Sincerely,

Justin Cunningham, Ed D

December 21, 2016

Tags

, , , , , , , , , , , , , , , ,

Dear Bonsall School Community,

Happy Winter Solstice!  As the shortest day of the year, now the days will begin adding daylight until we reach the summer.  Our school year is about half over and it’s time to reflect on our progress toward the goals we set at the beginning of the school year.  January will be full of mid year assessments and measuring success indicators of our strategic plan to be sure we are improving in meeting our purpose of “Academic Excellence and support for all students to become highly competitive in their chosen career path and/or college”.

The San Diego County Registrar of Voters has released official results of the November 8, 2016 General Election; Measure DD, the bond to build Bonsall High School did not pass; it got about 51% approval, but required 55%.  As more and more developments begin building in our District, we are busy looking at options to continue steps toward building Bonsall High School.  The last couple of BUSD Board Meetings included approval of fencing the Gird Road site for the high school, and continuing the required biological studies and pre-construction work there.

Those meetings also experienced some of the amygdale-driven behaviors the last blog entry discussed.  Throughout our history there have been many differences among US citizens, and as a result of the last election many have been highlighted.  But common decency of respect for opposing views and civil discourse has been the way our country has stayed strong and united.  Abraham Lincoln’s use of the Gospel of Mark, 3:25, that a house divided against itself cannot stand, is as true today as it ever was.

As shown in the following excerpt, when our Bonsall children are given the gift of a great education, the whole world benefits.  Last week, I received the following from Sullivan Middle School Principal Joseph Clevenger:

“…At Sullivan Middle School, each 8th grade student plans, organizes, and carries out a community service project.  We refer to it as our 10% project and Mrs. Foxley and Mrs. Allen play key roles in its implementation.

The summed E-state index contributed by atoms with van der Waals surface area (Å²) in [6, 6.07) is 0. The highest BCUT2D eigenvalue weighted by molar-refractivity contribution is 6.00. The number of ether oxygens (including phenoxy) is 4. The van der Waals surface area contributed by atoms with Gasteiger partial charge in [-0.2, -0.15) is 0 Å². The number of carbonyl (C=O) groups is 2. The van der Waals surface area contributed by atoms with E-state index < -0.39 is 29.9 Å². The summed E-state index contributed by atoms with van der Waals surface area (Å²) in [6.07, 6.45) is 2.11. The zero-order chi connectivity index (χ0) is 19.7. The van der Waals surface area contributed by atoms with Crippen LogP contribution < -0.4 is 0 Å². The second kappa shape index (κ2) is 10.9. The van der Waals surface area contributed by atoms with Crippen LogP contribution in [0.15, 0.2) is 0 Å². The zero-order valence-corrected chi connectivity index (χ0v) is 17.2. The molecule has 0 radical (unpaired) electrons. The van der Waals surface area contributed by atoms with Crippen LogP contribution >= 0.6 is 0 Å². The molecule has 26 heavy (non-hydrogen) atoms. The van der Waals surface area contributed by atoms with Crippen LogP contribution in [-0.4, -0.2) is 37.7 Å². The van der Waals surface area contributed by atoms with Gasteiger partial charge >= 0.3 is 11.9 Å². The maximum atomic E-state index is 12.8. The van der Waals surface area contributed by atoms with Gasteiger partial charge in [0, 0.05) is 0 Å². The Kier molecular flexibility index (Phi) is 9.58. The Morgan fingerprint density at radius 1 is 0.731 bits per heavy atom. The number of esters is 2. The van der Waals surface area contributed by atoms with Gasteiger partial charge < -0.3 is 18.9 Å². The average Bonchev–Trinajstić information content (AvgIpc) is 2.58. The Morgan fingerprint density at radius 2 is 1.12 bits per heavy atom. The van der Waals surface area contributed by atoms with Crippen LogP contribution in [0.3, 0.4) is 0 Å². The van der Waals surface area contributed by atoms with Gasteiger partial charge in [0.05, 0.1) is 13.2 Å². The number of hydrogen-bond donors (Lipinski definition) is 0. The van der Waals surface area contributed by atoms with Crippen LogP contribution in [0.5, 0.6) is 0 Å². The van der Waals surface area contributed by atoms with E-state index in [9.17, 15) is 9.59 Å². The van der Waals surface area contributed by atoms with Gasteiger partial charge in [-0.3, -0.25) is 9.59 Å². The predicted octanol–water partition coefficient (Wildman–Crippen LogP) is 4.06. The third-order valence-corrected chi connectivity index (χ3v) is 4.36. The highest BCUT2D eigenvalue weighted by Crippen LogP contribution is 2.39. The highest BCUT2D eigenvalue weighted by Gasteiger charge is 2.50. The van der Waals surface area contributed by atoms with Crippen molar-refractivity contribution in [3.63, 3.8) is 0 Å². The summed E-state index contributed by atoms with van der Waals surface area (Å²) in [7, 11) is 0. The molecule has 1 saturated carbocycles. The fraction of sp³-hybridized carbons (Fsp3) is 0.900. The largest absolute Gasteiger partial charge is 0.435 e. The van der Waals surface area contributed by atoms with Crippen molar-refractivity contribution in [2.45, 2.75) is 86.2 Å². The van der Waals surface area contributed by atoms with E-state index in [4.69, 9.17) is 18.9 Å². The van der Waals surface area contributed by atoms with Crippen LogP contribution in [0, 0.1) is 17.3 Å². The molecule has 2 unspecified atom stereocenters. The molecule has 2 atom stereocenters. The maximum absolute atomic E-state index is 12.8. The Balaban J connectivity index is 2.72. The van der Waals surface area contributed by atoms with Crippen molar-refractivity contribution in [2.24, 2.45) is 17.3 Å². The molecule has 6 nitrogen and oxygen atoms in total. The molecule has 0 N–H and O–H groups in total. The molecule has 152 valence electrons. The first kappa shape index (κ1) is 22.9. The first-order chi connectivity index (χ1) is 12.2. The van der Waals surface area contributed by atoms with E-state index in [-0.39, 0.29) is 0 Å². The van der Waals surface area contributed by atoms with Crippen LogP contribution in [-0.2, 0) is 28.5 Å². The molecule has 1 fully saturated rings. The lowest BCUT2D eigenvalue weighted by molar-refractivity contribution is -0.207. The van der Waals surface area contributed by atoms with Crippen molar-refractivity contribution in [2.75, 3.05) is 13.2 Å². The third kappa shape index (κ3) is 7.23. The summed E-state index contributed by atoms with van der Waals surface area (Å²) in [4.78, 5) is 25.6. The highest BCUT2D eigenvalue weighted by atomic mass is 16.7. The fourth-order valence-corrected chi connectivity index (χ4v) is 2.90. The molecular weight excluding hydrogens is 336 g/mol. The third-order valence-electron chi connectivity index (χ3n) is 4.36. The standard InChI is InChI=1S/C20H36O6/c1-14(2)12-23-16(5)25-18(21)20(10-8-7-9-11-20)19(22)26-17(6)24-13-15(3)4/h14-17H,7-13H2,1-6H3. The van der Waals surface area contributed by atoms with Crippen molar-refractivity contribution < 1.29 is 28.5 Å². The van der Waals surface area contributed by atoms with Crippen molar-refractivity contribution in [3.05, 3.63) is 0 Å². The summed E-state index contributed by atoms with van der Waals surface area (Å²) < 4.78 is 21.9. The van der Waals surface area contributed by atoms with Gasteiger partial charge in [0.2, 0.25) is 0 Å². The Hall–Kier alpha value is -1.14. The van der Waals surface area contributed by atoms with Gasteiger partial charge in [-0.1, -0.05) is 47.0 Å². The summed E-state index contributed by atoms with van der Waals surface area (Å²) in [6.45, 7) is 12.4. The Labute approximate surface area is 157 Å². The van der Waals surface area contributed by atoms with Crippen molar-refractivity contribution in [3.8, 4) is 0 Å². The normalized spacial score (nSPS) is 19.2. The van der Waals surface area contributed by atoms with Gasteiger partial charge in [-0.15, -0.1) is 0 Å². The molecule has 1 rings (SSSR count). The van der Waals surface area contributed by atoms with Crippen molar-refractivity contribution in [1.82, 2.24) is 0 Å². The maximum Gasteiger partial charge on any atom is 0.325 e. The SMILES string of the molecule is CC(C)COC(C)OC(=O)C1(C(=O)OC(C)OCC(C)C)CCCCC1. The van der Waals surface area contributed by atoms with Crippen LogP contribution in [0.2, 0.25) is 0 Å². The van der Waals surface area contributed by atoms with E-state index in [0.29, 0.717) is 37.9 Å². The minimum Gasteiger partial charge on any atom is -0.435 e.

Last year, an 8th grade student, Tristen Smith, was able to connect two things he was passionate about, riding his BMX bike and helping others, in a creative way.  With help from his parents, community, and Mrs. Foxley, he developed the idea of organizing a bike ride to raise money for students and adults in underdeveloped nations to get to school and work daily.  He worked with an organization by the name of Wheels for Life.

Yesterday he received an email from the recipients of these bikes in Uganda.

Through his planning, organizing, and implementation, Tristen was able to provide bikes to 23 individuals. What an experience for this 13 year old! What a difference he is making in the lives of others!”

The impact that one student can make is significant.  We work hard every day to empower students to become smarter, harder working, empathetic young men and women.  Imagine the collective good that will be done by the 200 8th grade students who will make an impact this year.

Here are some of the photos:

23-bikeskayendeke-jamila-letter2-boys5-men

As we enjoy this time of celebrating through gift giving, please know how grateful we are for the selfless giving that occurs throughout the Bonsall School Community.  As you celebrate Christmas, Hanukkah, Kwanzaa, or whatever traditions and celebrations that unite your family and friends in appreciation of each other, we wish you the best!

Sincerely,

Justin Cunningham, Ed D

November 22, 2016

 

Dear Bonsall School Community,

The San Diego County Registrar of Voters is still counting ballots for Measure DD, our bond to build Bonsall High School, improve security, traffic flow, and fitness facilities throughout the District.  Official results are still coming; there are about 150,000 ballots still to count countywide so we still have a chance. However, the trend of the outstanding ballots is not favorable for the approval of DD; when the polls closed we had close to 51% yes votes but now it is closer to 50%; we needed 55% to pass. Proposition 51, the $9 billion School Construction Bond was approved, so regardless of the outcome of this election we intend to move forward on the construction of the High School to access the Prop 51 matching funds.  We can’t afford to leave millions on the table.